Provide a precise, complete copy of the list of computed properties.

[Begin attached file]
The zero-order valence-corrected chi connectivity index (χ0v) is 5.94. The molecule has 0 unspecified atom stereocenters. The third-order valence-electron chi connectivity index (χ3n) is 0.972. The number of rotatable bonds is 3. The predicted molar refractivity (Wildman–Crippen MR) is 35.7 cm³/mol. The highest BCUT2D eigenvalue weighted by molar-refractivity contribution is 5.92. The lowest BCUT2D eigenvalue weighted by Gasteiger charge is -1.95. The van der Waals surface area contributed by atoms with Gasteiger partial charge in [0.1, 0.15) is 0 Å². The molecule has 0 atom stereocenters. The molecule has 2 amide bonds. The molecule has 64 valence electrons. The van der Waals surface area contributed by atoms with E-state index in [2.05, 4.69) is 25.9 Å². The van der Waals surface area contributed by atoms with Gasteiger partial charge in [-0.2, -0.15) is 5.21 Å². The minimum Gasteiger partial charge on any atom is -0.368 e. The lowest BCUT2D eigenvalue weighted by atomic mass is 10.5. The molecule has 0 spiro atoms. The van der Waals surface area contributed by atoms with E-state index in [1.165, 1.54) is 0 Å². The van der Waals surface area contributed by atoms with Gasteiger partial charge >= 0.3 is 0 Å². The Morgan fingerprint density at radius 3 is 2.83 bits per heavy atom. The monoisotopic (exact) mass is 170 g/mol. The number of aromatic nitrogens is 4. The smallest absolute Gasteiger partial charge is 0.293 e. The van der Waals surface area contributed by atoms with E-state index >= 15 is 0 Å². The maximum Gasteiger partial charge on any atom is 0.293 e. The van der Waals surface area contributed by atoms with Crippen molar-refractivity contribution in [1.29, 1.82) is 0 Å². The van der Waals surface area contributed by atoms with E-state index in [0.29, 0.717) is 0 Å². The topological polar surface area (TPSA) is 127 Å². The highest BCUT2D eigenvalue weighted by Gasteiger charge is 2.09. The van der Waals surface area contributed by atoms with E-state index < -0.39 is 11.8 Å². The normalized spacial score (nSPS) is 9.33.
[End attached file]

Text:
The zero-order valence-corrected chi connectivity index (χ0v) is 5.94. The molecule has 0 unspecified atom stereocenters. The third-order valence-electron chi connectivity index (χ3n) is 0.972. The number of rotatable bonds is 3. The predicted molar refractivity (Wildman–Crippen MR) is 35.7 cm³/mol. The highest BCUT2D eigenvalue weighted by molar-refractivity contribution is 5.92. The lowest BCUT2D eigenvalue weighted by Gasteiger charge is -1.95. The van der Waals surface area contributed by atoms with Gasteiger partial charge in [0.1, 0.15) is 0 Å². The molecule has 0 atom stereocenters. The molecule has 2 amide bonds. The molecule has 64 valence electrons. The van der Waals surface area contributed by atoms with E-state index in [2.05, 4.69) is 25.9 Å². The van der Waals surface area contributed by atoms with Gasteiger partial charge in [-0.2, -0.15) is 5.21 Å². The minimum Gasteiger partial charge on any atom is -0.368 e. The lowest BCUT2D eigenvalue weighted by atomic mass is 10.5. The molecule has 0 spiro atoms. The van der Waals surface area contributed by atoms with E-state index in [1.165, 1.54) is 0 Å². The van der Waals surface area contributed by atoms with Gasteiger partial charge >= 0.3 is 0 Å². The Morgan fingerprint density at radius 3 is 2.83 bits per heavy atom. The monoisotopic (exact) mass is 170 g/mol. The number of aromatic nitrogens is 4. The smallest absolute Gasteiger partial charge is 0.293 e. The van der Waals surface area contributed by atoms with E-state index >= 15 is 0 Å². The maximum Gasteiger partial charge on any atom is 0.293 e. The van der Waals surface area contributed by atoms with Crippen molar-refractivity contribution in [1.29, 1.82) is 0 Å². The van der Waals surface area contributed by atoms with E-state index in [0.29, 0.717) is 0 Å². The topological polar surface area (TPSA) is 127 Å². The highest BCUT2D eigenvalue weighted by Gasteiger charge is 2.09. The van der Waals surface area contributed by atoms with E-state index < -0.39 is 11.8 Å². The normalized spacial score (nSPS) is 9.33.